Private investigator Philip Marlowe is 42 years old and does not exercise. His sport is chess yet he does not play against anybody. He just replays games of chess masters and solves chess puzzles. His brushes with danger and death he just narrates matter-of-factly. In one scene a rich, powerful, mean-spirited guy comes to his office. After some tough guy dialogue Marlowe slugs the visitor which made the latter double up in pain while his bodyguard--certainly armed--is just outside. When Marlowe ...more
amy
Apr 03, 2007 amy rated it it was amazing  ·  review of another edition
Shelves: favorites
At first The Long Goodbye seemed like a far more complex book than The Big Sleep because the character of Marlowe, heartless and invincible and infallible in the latter, in the former is fleshed out with various forms of weakness (subjectively defined). These include a tendency towards the romantic, bravado and braggadocio, insatiable curiosity (the bane of many existences, not least the young elephant's), and an inability to let well alone. A sharp contrast is drawn between his masterful and kn ...more
Tosh
Oct 23, 2007 Tosh rated it it was amazing  ·  review of another edition
Raymond Chandler is the great Southern California poet of depair. The Long Goodbye is very much a sad look at relationships and how that affects one's psyche. I always felt Chandler is one of the great genius' of the sentence. You can tell how much he cares for the structure of his works - even when he sort of loses it at times. But it's part of the great car ride and he's the driver of course.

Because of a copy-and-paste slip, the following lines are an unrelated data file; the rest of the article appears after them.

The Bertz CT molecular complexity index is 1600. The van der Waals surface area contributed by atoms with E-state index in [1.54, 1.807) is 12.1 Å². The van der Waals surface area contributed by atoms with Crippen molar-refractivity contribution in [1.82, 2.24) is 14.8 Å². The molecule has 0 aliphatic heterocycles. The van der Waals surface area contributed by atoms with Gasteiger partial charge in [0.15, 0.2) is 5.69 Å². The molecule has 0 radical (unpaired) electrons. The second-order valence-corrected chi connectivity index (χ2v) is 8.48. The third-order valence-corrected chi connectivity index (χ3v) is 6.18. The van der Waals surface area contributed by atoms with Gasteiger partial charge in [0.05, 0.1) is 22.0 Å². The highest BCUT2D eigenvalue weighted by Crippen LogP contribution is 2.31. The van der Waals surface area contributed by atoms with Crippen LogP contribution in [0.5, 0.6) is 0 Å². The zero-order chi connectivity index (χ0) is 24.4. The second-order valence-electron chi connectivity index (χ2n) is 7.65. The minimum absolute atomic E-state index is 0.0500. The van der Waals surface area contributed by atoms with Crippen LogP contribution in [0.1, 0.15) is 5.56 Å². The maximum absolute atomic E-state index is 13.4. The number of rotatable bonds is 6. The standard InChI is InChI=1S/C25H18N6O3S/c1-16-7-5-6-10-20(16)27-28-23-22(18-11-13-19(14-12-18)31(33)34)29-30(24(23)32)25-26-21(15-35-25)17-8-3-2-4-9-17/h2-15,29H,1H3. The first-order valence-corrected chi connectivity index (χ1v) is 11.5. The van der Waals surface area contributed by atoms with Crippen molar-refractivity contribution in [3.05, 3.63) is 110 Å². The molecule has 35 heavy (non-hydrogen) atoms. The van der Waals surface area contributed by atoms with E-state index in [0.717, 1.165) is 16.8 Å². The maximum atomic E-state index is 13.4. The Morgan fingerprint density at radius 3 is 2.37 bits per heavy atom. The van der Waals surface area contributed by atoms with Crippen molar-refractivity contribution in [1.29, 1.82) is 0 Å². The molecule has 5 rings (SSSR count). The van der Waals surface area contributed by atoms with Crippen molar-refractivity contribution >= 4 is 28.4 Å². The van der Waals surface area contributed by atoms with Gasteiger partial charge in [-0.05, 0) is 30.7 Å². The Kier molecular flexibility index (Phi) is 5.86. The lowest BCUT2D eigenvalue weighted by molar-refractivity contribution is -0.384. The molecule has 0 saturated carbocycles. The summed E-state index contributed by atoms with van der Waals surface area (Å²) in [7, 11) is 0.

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How much it worth if i wana sell first edtion dusjacket one? 2 22 Oct 28, 2014 09:54PM  
Read before other Marlowe books? 11 356 Jun 16, 2014 01:45PM  
Madison Mega-Mara...: The Long Goodbye 1 4 Jan 22, 2013 04:20PM  
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1377
Raymond Thornton Chandler was an American novelist and screenwriter.

In 1932, at age forty-four, Raymond Chandler decided to become a detective fiction writer after losing his job as an oil company executive during the Depression. His first short story, "Blackmailers Don't Shoot", was published in 1933 in Black Mask, a popular pulp magazine. His first novel, The Big Sleep, was published in 1939. In
...more
More about Raymond Chandler...

Other Books in the Series

Philip Marlowe (10 books)
  • The Big Sleep
  • Farewell, My Lovely
  • The High Window
  • The Lady in the Lake
  • The Little Sister
  • Playback
  • Poodle Springs
  • Tutto Marlowe investigatore Vol. 1
  • Tutto Marlowe investigatore Vol. 2

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“To say goodbye is to die a little.” 3256 likes
“There is no trap so deadly as the trap you set for yourself.” 2000 likes